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Asterix in Hebrew

In 2007, the Editions Albert René published Asterix and the Magic Carpet simultaneously in Arabic and Hebrew at the Paris Book Fair offering a really exotic eye-opener for our Gaulish readers!

As you flip through Albert Uderzo's drawings in reverse, it's easy to feel how Obelix did when standing before the Acropolis or Egyptian hieroglyphics…

At the same time, the Israeli publishing house, Modan, released the Hebrew translation of Asterix and the Magic Carpet in Israel. Given the success of this edition, a new album will be published in 2008: Asterix and the Black Gold.

ומרבד הקסמים או סיפור אלף שעה ושעה (Asterix and the Magic Carpet) Editions albert René 2007 ומרבד הקסמים או׃ סיפור אלף שעה ושעה (Asterix and the Magic Carpet) Modan 2007 אסטריקס וירושלים של דהב שחור (Asterix and the Black Gold) Modan 2008

Asterix and Obelix in the land of Palestine

Asterix and the Black Gold in Hebrew is rich in meaning and significance, as our heroes Asterix and Obelix travel through the land of Palestine, discovering on their way the little village of Bethlehem and silencing the wails of the spy Dubbelosix in front of the Wailing Wall…

To prepare for this album, Albert Uderzo went on a field trip so as to be able to faithfully recreate the local flora and thus respect the surroundings - "something you cannot make up". "The scenery has to appear authentic, it lends more credibility to the story and that in turn adds depth to the characters. And what's extraordinary is that the scenery can change totally over a distance as small as 40 miles" he revealed in an interview given to Tribune Juive magazine..




Fascinated by the "incredible scenery" before his eyes, Albert Uderzo took a great many photos which he used when drawing. Similarly, the splendid view we see of Jerusalem 2000 years ago was inspired by his discovery of a model of the old city in the time of King Solomon's reign.

Albert Uderzo also visited Massada, "where a group of Jews committed mass suicide to avoid being taken prisoner by the Romans, led by General Flavius Silva, leaving just one behind… to bear witness". Whilst the struggle of the Jewish people against the Roman occupier is one of the key themes of the album, this historic episode which took place 20 years following Asterix's trip is not mentioned, in order to preserve a certain coherence in the dates. Impressed by the surroundings, the author nevertheless depicted part of the large rocky outcrop of Massada on the album cover.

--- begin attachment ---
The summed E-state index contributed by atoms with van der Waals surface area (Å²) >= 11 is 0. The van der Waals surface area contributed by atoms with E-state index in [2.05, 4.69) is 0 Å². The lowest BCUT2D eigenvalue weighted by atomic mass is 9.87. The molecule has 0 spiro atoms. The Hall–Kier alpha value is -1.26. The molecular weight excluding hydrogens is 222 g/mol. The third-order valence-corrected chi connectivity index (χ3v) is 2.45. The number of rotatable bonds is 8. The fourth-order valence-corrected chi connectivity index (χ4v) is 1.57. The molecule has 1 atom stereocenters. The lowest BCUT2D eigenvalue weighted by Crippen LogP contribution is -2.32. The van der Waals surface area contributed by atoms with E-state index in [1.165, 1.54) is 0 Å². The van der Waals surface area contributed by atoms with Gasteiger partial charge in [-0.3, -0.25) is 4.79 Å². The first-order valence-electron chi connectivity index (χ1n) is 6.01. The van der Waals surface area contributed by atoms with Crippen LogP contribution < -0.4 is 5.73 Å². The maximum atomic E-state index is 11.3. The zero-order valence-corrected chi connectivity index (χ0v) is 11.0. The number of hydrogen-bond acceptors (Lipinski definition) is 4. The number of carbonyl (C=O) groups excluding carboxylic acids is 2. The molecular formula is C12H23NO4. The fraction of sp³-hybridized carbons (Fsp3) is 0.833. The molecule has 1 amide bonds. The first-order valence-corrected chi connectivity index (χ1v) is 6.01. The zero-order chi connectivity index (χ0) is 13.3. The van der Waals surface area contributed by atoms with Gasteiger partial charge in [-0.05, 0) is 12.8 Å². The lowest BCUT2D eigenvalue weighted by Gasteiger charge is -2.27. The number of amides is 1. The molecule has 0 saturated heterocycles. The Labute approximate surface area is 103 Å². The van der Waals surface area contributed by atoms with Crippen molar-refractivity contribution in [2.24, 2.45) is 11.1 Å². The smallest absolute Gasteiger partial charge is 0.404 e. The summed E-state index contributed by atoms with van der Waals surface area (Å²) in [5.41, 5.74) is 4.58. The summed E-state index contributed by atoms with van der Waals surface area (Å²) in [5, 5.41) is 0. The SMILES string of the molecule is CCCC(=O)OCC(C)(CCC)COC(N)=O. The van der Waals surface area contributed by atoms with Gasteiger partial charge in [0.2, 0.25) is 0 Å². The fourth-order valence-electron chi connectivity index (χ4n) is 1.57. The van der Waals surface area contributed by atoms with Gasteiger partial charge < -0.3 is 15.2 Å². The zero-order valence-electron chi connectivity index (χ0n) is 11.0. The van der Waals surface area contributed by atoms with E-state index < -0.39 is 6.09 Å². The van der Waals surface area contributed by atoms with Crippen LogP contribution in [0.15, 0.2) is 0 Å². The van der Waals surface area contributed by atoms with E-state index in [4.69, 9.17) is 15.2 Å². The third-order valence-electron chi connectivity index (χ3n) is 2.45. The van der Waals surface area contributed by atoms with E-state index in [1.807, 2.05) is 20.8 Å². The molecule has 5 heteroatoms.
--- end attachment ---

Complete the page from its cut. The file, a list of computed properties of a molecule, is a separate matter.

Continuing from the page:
More than anything, the Asterix and the Black Gold album is a tribute to Uderzo's departed friend René Goscinny, to whom the character Saül Ben Epishul bears a striking resemblance. An anecdote of Albert Uderzo's from his book Albert Uderzo se raconte, gives us some insight into the emotional power behind this tribute: "Not very long before René left us, my wife and I spent several days in René and Gilbert Goscinny's apartment in Cannes. And one morning I astonished René, telling him about how I had dreamt that I was hovering and flying over Jerusalem, bathed in golden sunlight under a brilliant blue sky, even though I had yet to visit this city. When I later visited for real, it was as if I recognised everything." Today things have come full circle, as 30 years on Asterix and the Black Gold will see its Hebrew title amended to "Jerusalem of Gold".


Surely inspired by the adventure of our heroes in the land of Palestine, the first Hebrew translations of Asterix albums appeared in the 1980s. Nine Asterix adventures were published back then by the publishing house Dahlia Pelled : Asterix the Gaul, Asterix and Cleopatra, Asterix at the Olympic Games, Asterix in Britain, The Mansions of the Gods, Asterix and the Cauldron, Obelix and co., Asterix and the Roman Agent and Asterix and the Great Crossing. You can see all the Asterix albums in Hebrew in our Asterix albums translation exchange.


Asterix in Hebrew: an analysis of character names by Exlibris

AsterixAsterixאסטריקס
ObelixObelixאובליקס
VitalstatistixDa–GoullixדגוליקסIn Hebrew, "Dagoul" means "great", "magnificent", "majestic". Which, in short, is Vitalstatistix! What's more, "Dagoul" sounds like a certain "De Gaulle", seen by our foreign friends as the archetypical chief of the contemporary Gaulish tribes.
CacofonixDoraymixדורחמיקסCacofonix is "Doraymix" in Hebrew. The bard amongst our indomitable Gauls is in fact famous for his very personal "mix" of musical notes…
ImpedimentaVitaminויטמין Impedimenta is never short of energy when complaining about the shortcomings of her "Piggywiggy" husband. Perhaps this is what inspires her name in Hebrew: "Vitamin"!
DogmatixMavrixמבריקסDogmatix in Hebrew is called "Mavrix"! Nothing to do with the American television series Maverick or the cinema character of the same name played by Mel Gibson. "Mavrix" actually derives from the Hebrew word "Marvrik" meaning "brilliant" or "genius".
GetafixAshafixאשפיקס"Ashafix" comes from "Ashaf" meaning "magician", someone who can perform miracles…
UnhygienixIxdrixאיכסדריקס"Ixdrix" in Hebrew recalls the expression of disgust "Ichsss". Might there be a link here with the disputed freshness of Unhygienix? Here's a clue: Fulliautomatix apparently took part in the brainstorming which led to this choice of name…
CaesarKeissarקיסר"Keissar" is the Hebrew translation for Caesar and "emperor".

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